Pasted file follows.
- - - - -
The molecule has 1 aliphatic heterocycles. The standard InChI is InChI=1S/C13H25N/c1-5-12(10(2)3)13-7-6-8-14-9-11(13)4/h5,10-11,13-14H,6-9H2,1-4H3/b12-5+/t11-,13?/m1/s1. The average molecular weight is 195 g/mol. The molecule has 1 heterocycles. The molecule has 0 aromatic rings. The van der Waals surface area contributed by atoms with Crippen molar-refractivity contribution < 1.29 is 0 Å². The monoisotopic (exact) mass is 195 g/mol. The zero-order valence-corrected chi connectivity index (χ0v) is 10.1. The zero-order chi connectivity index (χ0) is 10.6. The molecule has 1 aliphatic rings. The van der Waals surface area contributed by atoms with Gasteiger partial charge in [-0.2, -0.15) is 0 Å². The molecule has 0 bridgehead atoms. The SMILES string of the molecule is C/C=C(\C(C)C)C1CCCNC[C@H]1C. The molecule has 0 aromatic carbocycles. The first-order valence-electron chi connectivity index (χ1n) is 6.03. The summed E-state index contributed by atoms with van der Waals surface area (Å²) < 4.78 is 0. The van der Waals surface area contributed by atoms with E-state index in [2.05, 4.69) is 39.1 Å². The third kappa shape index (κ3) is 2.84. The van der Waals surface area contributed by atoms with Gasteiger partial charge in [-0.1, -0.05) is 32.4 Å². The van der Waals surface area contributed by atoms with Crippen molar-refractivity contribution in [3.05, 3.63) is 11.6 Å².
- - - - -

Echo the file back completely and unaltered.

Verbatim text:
The molecule has 1 aliphatic heterocycles. The standard InChI is InChI=1S/C13H25N/c1-5-12(10(2)3)13-7-6-8-14-9-11(13)4/h5,10-11,13-14H,6-9H2,1-4H3/b12-5+/t11-,13?/m1/s1. The average molecular weight is 195 g/mol. The molecule has 1 heterocycles. The molecule has 0 aromatic rings. The van der Waals surface area contributed by atoms with Crippen molar-refractivity contribution < 1.29 is 0 Å². The monoisotopic (exact) mass is 195 g/mol. The zero-order valence-corrected chi connectivity index (χ0v) is 10.1. The zero-order chi connectivity index (χ0) is 10.6. The molecule has 1 aliphatic rings. The van der Waals surface area contributed by atoms with Gasteiger partial charge in [-0.2, -0.15) is 0 Å². The molecule has 0 bridgehead atoms. The SMILES string of the molecule is C/C=C(\C(C)C)C1CCCNC[C@H]1C. The molecule has 0 aromatic carbocycles. The first-order valence-electron chi connectivity index (χ1n) is 6.03. The summed E-state index contributed by atoms with van der Waals surface area (Å²) < 4.78 is 0. The van der Waals surface area contributed by atoms with E-state index in [2.05, 4.69) is 39.1 Å². The third kappa shape index (κ3) is 2.84. The van der Waals surface area contributed by atoms with Gasteiger partial charge in [-0.1, -0.05) is 32.4 Å². The van der Waals surface area contributed by atoms with Crippen molar-refractivity contribution in [3.05, 3.63) is 11.6 Å².